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Illah Nourbakhsh on “What would you research if you did not have to worry about grants?”

June 17, 2013

Community empowerment through massive robotic sensing.

There is no question we live in a world that is changing. Pollutants are changing the dynamics of the air we breathe, the water we drink and even the soil on which we live. Yet the power to measure pollution, measure human behavior (including Emergency Room visits) and correlate the values is held tightly by government and corporate players.  They have the money to focus on sensors and values that make their case, and they have the marketing skills to then present those values in the best possible light for reelection and for corporate profit.

But in fact those most touched by a changing world are ordinary citizens, and it is the citizen who has the potential to make decisions that immediately impact health and future legislation, from what neighborhood to live in to which politician to elect. Robotic sensing technologies are rapidly becoming less expensive, and with the right infusion of research I believe we could develop the networking, data visualization and interaction smarts to have global, publicly accessible information about all sources of pollution. This would empower citizens and communities to make far more informed decisions, and to fight biased information presentations with their own re-interpretation of source data. This will take new innovation in sensing technologies, networking, Big Data storage, search, retrieval and evaluation.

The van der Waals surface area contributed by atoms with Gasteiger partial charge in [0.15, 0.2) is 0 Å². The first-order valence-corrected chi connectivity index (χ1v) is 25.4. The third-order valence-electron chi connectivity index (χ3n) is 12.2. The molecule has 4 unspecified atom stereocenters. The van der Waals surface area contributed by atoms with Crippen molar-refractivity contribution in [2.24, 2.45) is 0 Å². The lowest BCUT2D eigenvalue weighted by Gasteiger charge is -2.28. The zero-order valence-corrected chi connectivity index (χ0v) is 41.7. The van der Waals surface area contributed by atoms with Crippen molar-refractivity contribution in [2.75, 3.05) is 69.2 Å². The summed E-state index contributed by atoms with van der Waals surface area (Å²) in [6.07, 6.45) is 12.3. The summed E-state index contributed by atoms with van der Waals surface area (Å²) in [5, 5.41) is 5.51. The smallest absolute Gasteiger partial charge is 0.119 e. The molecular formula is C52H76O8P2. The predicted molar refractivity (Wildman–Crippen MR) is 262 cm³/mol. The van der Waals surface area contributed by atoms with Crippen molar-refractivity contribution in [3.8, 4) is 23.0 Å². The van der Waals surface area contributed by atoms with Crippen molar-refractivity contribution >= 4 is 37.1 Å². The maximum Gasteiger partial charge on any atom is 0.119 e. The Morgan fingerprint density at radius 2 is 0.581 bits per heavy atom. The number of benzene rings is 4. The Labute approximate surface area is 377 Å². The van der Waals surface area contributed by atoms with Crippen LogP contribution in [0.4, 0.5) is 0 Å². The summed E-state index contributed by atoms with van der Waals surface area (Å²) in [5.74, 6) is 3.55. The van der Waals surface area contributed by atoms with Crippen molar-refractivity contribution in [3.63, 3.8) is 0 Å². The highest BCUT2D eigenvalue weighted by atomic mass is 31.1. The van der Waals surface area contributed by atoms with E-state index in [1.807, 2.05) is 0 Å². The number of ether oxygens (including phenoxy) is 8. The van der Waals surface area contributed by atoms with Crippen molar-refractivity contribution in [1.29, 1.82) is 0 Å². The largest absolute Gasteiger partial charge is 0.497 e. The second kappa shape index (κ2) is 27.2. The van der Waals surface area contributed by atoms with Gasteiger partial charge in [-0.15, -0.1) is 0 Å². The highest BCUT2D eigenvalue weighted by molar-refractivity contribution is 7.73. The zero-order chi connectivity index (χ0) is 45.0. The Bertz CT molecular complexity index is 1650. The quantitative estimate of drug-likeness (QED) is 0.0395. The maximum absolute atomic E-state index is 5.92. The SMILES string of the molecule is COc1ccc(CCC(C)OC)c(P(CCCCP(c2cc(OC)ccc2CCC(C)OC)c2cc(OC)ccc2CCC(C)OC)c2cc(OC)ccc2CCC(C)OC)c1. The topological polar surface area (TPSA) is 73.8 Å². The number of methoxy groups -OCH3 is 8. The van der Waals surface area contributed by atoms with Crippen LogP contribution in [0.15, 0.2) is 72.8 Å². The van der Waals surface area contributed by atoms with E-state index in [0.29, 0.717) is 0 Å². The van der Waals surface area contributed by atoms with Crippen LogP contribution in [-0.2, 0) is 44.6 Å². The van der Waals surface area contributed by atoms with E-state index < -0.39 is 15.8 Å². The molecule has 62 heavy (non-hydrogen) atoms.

It is the stuff of robotics, through and through, applied to the deep goal of community empowerment at an international scale.

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